Quote from jrwest
    Ok I get that some things are not appropriate at the bedside- but since we were told the whole report is to be given in the rooms, and there should be NO nurses out on the floor, when are we supposed to give those "sensitive " details? And as for time, sometimes I , when on days , might get report from 4 different nurses. Being that we are in the pt room- if the pt starts bringing up questions, complaining, etc- that report will be taking a much longer time than in the past.
    THAT is the one weapon you have. Make it take longer. Once the incidental overtime starts adding up, and this idiocy costs money, only then will management rethink things.

    By the way, I have to know what special snowflake terms you were given to sugarcoat the truth enough to say it in front of the patient. Please share!!!
    nrsang97, anotherone, buytheshoes11, and 3 others like this.
  9. Visit  NicuGal profile page
    0
    We also have done it on our peds floors where we would have 4 or 5 patients. Our med surf floors do it and they have become pretty efficient at it. If you use SBAR it usually goes pretty quickly.
  10. Visit  cjcsoon2brn profile page
    0
    The Adult Med/Surg. facility I work at has done SBAR at the bedside for quite some time and for the most part it isn't that big of a deal to be honest. I give my report to the oncoming nurse in front of the patient (including Psych. patients) and if I need to say something that is really sensitive or a side note that I don't wish to say in front of the patient I will do so after we leave the room. I include Psych. patients in my previous comment because I believe that by giving the SBAR in front of the patient (instead of in the hallway outside of the room) it decreases the patient's anxiety and lets them know exactly what your saying about them in the presence of another staff member. Some Psych. patient's tend to get more agitated if they think you are talking about them to another nurse in the hallway. I also like bedside reporting because I can see IV sites, ostomies, wounds and give the patient a quick look with the nurse I am getting report from/giving report to. It has its Pros/Cons but I do think that some patients (especially if they are AAO X 3 and really paying attention to what is going on) really like to hear what is being passed on in report.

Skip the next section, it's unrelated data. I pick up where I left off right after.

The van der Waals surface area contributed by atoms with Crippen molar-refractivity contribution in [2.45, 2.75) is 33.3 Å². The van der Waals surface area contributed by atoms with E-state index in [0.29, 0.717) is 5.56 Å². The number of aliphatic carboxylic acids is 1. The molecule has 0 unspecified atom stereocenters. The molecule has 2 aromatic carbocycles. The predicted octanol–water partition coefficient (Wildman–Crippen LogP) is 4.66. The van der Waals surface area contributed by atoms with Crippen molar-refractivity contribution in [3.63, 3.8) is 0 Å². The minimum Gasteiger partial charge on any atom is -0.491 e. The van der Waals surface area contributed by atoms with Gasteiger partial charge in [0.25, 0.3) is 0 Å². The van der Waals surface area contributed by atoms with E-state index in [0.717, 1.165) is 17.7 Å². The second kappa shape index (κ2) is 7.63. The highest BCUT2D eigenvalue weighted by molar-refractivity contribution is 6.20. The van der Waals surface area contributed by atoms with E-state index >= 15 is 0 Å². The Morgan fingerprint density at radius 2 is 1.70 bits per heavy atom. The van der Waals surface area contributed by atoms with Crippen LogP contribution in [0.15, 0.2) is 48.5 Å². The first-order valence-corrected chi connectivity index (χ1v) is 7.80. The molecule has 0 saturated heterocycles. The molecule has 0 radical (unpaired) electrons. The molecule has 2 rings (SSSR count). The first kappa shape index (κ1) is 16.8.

!Chris
  11. Visit  Roseyposey profile page
    5
    I can see both sides of this argument. The big upside I can see to bedside reporting is that both nurses are laying eyes on the patients at the same time. I know that many times over the years, there was a huge disconnect between the picture painted in report and how that patient looked when I went into the room. In the PACU, we phone a report and then have to wait for an RN to come into the room to take over care on the floor. Coordinating this can be a nightmare; however, both nurses are laying eyes on the patient at the same time, which helps ensure a reliable exchange of information.